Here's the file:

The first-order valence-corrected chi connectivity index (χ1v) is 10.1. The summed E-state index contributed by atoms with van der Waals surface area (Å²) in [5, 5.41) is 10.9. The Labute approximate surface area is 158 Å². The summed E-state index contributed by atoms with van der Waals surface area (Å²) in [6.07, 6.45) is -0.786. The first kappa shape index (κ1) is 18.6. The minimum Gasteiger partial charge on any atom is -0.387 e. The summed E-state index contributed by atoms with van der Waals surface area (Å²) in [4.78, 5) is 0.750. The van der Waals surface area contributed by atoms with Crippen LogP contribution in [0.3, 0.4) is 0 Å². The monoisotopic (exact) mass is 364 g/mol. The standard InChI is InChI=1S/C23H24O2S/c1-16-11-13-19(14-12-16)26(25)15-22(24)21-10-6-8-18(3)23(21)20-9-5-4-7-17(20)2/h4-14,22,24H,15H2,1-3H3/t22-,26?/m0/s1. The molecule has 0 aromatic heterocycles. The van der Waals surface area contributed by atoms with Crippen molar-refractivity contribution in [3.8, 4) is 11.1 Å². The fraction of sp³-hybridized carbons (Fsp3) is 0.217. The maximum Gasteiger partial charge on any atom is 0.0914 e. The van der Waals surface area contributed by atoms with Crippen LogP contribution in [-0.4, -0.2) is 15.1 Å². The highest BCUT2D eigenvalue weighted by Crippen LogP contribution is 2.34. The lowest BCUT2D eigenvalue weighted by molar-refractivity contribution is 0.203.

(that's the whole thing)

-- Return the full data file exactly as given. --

The first-order valence-corrected chi connectivity index (χ1v) is 10.1. The summed E-state index contributed by atoms with van der Waals surface area (Å²) in [5, 5.41) is 10.9. The Labute approximate surface area is 158 Å². The summed E-state index contributed by atoms with van der Waals surface area (Å²) in [6.07, 6.45) is -0.786. The first kappa shape index (κ1) is 18.6. The minimum Gasteiger partial charge on any atom is -0.387 e. The summed E-state index contributed by atoms with van der Waals surface area (Å²) in [4.78, 5) is 0.750. The van der Waals surface area contributed by atoms with Crippen LogP contribution in [0.3, 0.4) is 0 Å². The monoisotopic (exact) mass is 364 g/mol. The standard InChI is InChI=1S/C23H24O2S/c1-16-11-13-19(14-12-16)26(25)15-22(24)21-10-6-8-18(3)23(21)20-9-5-4-7-17(20)2/h4-14,22,24H,15H2,1-3H3/t22-,26?/m0/s1. The molecule has 0 aromatic heterocycles. The van der Waals surface area contributed by atoms with Crippen molar-refractivity contribution in [3.8, 4) is 11.1 Å². The fraction of sp³-hybridized carbons (Fsp3) is 0.217. The maximum Gasteiger partial charge on any atom is 0.0914 e. The van der Waals surface area contributed by atoms with Crippen LogP contribution in [-0.4, -0.2) is 15.1 Å². The highest BCUT2D eigenvalue weighted by Crippen LogP contribution is 2.34. The lowest BCUT2D eigenvalue weighted by molar-refractivity contribution is 0.203.